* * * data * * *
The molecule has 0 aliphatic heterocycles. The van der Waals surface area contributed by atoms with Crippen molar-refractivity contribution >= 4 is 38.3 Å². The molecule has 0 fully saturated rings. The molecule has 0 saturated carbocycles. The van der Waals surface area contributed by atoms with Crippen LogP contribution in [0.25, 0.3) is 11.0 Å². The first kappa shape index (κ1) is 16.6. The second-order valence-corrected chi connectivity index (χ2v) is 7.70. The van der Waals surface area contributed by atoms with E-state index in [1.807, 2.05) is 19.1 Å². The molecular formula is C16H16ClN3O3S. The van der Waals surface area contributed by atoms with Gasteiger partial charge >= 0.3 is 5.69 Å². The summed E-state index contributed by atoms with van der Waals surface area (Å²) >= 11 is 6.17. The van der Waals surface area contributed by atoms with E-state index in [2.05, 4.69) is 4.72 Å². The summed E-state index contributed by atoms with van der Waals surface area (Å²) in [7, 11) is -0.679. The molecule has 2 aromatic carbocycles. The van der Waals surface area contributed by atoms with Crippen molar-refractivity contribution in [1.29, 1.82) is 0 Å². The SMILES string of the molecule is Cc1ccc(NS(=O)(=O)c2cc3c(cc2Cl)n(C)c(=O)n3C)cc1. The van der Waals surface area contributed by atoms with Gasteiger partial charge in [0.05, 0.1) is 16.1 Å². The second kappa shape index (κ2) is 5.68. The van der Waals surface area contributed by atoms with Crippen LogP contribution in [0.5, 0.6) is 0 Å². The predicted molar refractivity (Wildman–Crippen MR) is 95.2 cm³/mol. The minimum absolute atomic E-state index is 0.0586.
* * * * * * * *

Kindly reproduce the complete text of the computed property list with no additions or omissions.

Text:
The molecule has 0 aliphatic heterocycles. The van der Waals surface area contributed by atoms with Crippen molar-refractivity contribution >= 4 is 38.3 Å². The molecule has 0 fully saturated rings. The molecule has 0 saturated carbocycles. The van der Waals surface area contributed by atoms with Crippen LogP contribution in [0.25, 0.3) is 11.0 Å². The first kappa shape index (κ1) is 16.6. The second-order valence-corrected chi connectivity index (χ2v) is 7.70. The van der Waals surface area contributed by atoms with E-state index in [1.807, 2.05) is 19.1 Å². The molecular formula is C16H16ClN3O3S. The van der Waals surface area contributed by atoms with Gasteiger partial charge >= 0.3 is 5.69 Å². The summed E-state index contributed by atoms with van der Waals surface area (Å²) >= 11 is 6.17. The van der Waals surface area contributed by atoms with E-state index in [2.05, 4.69) is 4.72 Å². The summed E-state index contributed by atoms with van der Waals surface area (Å²) in [7, 11) is -0.679. The molecule has 2 aromatic carbocycles. The van der Waals surface area contributed by atoms with Crippen molar-refractivity contribution in [1.29, 1.82) is 0 Å². The SMILES string of the molecule is Cc1ccc(NS(=O)(=O)c2cc3c(cc2Cl)n(C)c(=O)n3C)cc1. The van der Waals surface area contributed by atoms with Gasteiger partial charge in [0.05, 0.1) is 16.1 Å². The second kappa shape index (κ2) is 5.68. The van der Waals surface area contributed by atoms with Crippen LogP contribution in [0.5, 0.6) is 0 Å². The predicted molar refractivity (Wildman–Crippen MR) is 95.2 cm³/mol. The minimum absolute atomic E-state index is 0.0586.